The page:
Learning “Where” Questions for Speech Therapy - Achieve Beyond

Learning “Where” Questions for Speech Therapy

Written By: Michelle E. Sisto, MS CCC-SLP TSSLD CAS

In general, the skill of answering questions is a complex one.  First, a child must hear the question correctly, if verbal means of communication is being used.  Next, the child must understand the difference between the different types of questions.  Then, the meaning and context of the question must be understood.  Afterwhich, an answer is formulated and expressed.  These steps are some of the reasons that answering questions can be a complex skill to master.

Strategies for Answering “Where” Questions Speech Therapy

When children learn to answer questions, it takes more than just teaching them rote responses.  This is because teaching rote response only teaches children to answer specific questions rather than questions in general.  Each different “wh” question warrants a different type of response.  “Where” questions require a response that is indicative of location. 

  1. Ask the target question and pause to allow the child to understand what is being asked and formulate the needed response.  The child will be less successful when they feel rushed or that their voice doesn’t matter.  If the adult dominates the interaction, there will be nothing tempting or motivating the child to actively respond to the question.  They will always expect their needs to be met, without responding to the question. 

  2. Point to the location of the object to provide visual cues on the appropriate response.  This is the lowest level of prompting to guide the child to formulate the response without verbally providing the response for them.

  3. Provide a sentence starter and pause before finishing the sentence before the location (i.e. “the spoon is on the…”).  This is the next step in the prompt hierarchy.  This starts the sentence for the child to finish the sentence and guide them towards the expected answer.  This is helpful when paired with the visual cue of pointing to the location.

  4. Model the expected response for the child to imitate and understand the expected response.  This allows the child to imitate the response back to the adult.  After the imitation, another “where” question can be asked and the strategy can be repeated to reinforce the concept of “where” and help them respond to “where” questions as a whole.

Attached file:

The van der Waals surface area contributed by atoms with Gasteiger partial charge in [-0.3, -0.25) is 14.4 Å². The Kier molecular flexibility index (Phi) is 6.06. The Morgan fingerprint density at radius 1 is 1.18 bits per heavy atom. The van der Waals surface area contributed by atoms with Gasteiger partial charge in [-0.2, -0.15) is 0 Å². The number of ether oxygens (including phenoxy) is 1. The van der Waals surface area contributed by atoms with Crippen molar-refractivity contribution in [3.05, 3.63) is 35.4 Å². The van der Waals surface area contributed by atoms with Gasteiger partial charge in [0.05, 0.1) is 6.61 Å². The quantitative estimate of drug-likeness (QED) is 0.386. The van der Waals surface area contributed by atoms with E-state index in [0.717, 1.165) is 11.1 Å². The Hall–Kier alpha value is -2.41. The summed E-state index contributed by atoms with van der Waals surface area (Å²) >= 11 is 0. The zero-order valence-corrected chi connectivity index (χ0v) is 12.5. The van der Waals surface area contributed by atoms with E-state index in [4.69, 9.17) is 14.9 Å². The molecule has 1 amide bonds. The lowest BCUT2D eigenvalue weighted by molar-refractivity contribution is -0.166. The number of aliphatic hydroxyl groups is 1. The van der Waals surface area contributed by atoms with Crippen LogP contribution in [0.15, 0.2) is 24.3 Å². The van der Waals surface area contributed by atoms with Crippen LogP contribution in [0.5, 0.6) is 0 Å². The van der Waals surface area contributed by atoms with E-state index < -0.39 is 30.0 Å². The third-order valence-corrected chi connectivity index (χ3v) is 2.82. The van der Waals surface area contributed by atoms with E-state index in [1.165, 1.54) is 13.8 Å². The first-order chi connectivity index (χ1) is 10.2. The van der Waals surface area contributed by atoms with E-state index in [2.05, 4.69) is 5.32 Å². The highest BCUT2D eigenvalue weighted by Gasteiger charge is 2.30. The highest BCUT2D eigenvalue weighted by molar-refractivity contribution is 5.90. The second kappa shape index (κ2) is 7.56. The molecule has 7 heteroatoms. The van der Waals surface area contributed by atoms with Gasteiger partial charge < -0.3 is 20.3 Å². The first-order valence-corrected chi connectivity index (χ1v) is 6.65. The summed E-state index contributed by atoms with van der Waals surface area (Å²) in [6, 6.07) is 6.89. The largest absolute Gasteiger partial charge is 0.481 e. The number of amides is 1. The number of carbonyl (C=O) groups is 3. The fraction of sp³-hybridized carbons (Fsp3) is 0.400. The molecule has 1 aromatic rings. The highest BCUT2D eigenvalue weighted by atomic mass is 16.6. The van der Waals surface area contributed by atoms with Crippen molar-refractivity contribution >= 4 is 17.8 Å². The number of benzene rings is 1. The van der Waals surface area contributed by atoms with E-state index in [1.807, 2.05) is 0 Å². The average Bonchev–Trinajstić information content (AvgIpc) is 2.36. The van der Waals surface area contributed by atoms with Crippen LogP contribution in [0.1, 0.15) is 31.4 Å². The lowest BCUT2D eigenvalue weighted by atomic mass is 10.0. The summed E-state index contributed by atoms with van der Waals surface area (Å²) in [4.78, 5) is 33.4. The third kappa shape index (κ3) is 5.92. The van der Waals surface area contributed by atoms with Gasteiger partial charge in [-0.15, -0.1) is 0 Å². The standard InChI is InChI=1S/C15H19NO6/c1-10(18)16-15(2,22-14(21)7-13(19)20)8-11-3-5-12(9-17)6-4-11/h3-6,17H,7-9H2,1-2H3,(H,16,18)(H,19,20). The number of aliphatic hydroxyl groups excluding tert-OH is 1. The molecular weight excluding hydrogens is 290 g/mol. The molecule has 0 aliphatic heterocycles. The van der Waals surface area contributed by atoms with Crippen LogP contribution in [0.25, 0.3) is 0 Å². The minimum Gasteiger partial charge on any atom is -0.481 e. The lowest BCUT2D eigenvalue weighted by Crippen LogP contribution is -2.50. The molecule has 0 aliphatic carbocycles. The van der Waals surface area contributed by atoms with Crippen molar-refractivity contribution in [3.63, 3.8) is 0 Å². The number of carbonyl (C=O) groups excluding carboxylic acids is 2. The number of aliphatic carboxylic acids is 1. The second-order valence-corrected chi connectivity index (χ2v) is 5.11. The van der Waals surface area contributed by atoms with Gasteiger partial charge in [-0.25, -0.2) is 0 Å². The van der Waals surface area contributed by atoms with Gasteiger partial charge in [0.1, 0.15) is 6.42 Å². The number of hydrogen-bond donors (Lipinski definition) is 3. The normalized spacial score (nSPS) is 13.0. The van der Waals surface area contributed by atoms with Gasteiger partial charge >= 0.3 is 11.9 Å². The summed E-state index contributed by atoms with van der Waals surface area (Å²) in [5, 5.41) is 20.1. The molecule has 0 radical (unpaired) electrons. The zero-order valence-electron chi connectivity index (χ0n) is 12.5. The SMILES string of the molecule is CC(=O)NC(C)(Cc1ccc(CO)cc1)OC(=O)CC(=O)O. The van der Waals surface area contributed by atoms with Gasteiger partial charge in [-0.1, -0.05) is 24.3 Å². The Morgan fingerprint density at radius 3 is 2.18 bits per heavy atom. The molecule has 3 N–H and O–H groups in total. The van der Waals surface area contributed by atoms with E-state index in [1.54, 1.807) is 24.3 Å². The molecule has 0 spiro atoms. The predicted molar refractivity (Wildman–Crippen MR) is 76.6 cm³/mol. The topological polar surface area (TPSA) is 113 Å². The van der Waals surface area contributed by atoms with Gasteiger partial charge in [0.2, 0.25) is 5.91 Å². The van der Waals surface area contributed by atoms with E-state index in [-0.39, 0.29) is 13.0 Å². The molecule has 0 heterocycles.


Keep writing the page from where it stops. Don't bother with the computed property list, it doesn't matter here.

Strategies for Teaching “Where” Questions During Everyday Activities

  1. Where is your [body part]?

    During self-care activities (i.e. bathing, brushing teeth, getting dressed), focus on asking “where” questions.  Instead of saying “point to your mouth”, ask the child “where is your mouth?” After the question is asked, use strategic pauses to allow processing and response time.  Model pointing to your own mouth to see if the child will imitate.  If imitation does not occur, touch the child’s mouth or use their own hand to touch their own mouth.  Follow this by saying “there it is! Now, where is your…” and repeat for  different body parts.

  2. Where is your [toy]?

    During play, use “where” questions to have children locate favorite toys. While engaged in a tea party, ask the child “where is your teddy bear?” First, ask the “where” question and then use intentional pausing to give the child the opportunity to respond spontaneously without prompting. If an organic and spontaneous response does not occur, support understanding and response by pairing the question with gestures and pointing in the direction of the location of the toy. Following this by saying “the teddy bear is on the couch!”

  3. Where is the [object]? (when there are multiple locations to choose from) 

    While preparing dinner, ask the child “where is the red bowl?” After a pause, model “the red bowl is on the counter”, while pointing. Next, choose a different object, in a different location “where is the blue bowl?”. After a pause, model “the blue bowl is under the towel”. Use pauses to allow the child to process the question and answer, only providing models for the child to imitate when difficulty is occurring.

  4. Where do you [action]?

    As the child becomes more proficient about answering questions regarding immediately present, concrete concepts, questions can move more towards abstract ideas and concepts. Questions, such as “where do you sleep” and “where do you take a bath” should be asked. Pause to allow for processing and response time. If an answer is not given, verbal choice prompts can be provided, such as “do you sleep in the bed or in the bathtub”. After giving choices, pause for processing and response time. Visual cues and models can also be provided as needed to help with comprehension and response. Ideally, the child will select the appropriate choice or imitate the model provided and will need a decrease in prompts as the activity is practiced.

Conclusion of Teaching and Answering “Where” Questions

Asking a variety of “where” questions is important to ensure that the child is generalizing the responses that are appropriate.  By asking one type of “where” questions, the child will be taught rote responses that will not teach them the concept of “where” that is needed when answering these questions.  It is important to teach and explain the concept of “where” instead of memorizing responses to “where” questions.  This strategy helps children to consider a variety of contexts, settings, and interactions to successfully answer these questions to help them be successful in all interactions they encounter. 

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